Styling

Radix Primitives are unstyled—and compatible with any styling solution—giving you complete control over styling.

You are in control of all aspects of styling, including functional styles. For example—by default—a Dialog Overlay won't cover the entire viewport. You're responsible for adding those styles, plus any presentation styles.

Each component has a data-radix-* attribute, matching its name. For example, the Separator component includes a data-radix-separator attribute.

When components are stateful, their state will be exposed in a data-state attribute. For example, when an Accordion Item is opened, it includes a data-state="open" attribute.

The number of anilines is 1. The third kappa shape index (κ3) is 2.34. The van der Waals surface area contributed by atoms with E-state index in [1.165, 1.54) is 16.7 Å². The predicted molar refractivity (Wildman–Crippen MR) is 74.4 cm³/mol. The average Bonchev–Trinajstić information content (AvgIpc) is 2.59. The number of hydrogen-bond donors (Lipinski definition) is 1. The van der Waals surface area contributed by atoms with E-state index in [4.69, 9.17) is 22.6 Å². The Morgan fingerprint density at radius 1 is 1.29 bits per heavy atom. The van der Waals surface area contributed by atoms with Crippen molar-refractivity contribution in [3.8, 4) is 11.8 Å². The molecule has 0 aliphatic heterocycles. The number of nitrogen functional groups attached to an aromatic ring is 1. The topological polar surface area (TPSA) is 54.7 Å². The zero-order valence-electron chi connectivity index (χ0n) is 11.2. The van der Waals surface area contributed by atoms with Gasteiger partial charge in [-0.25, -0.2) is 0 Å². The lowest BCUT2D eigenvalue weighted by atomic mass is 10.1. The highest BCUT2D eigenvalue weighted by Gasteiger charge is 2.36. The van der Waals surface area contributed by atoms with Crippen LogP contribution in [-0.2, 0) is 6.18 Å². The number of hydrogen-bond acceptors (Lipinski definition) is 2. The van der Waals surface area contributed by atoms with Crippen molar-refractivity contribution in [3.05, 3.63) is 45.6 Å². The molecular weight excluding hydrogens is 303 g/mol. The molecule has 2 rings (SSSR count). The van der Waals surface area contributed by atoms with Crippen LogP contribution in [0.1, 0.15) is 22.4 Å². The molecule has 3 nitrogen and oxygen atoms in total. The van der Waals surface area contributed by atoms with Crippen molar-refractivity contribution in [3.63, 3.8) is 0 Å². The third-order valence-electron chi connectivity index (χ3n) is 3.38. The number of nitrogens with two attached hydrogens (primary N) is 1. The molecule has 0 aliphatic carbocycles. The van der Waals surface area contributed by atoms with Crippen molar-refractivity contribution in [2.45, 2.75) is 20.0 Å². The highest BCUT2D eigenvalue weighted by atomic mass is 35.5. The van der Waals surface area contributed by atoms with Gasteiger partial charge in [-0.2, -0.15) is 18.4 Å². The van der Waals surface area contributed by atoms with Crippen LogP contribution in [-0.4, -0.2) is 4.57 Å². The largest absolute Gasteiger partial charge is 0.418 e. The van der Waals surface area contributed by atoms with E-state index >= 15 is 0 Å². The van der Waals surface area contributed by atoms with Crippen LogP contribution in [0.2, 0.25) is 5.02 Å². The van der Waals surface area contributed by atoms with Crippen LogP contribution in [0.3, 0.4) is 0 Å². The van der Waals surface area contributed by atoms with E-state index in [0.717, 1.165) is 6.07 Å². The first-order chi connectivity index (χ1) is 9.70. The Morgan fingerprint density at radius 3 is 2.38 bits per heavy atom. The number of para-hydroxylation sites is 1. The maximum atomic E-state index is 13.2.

All components accept a className prop. This class will be passed through to the DOM element. You can use it in CSS as expected.

You can style a component part by targeting its data-radix-* attribute.

You can style a component state by targeting its data-state attribute.

The examples below are using Stitches, but you can use any CSS-in-JS library of your choice.

You can style a component part by wrapping it in a styled function (or equivalent).

You can style a component state by targeting its data-state attribute.

Here's an example of how you can style the Accordion component with CSS-in-JS.

Radix Primitives were designed to encapsulate accessibility concerns and other complex functionalities, while ensuring you retain complete control over styling.

To ensure compatibility with global CSS solutions, components include a data-radix-* attribute. Stateful components include a data-state attribute.

Every component that renders an HTML element will contain these attributes, so feel free to inspect them and look around.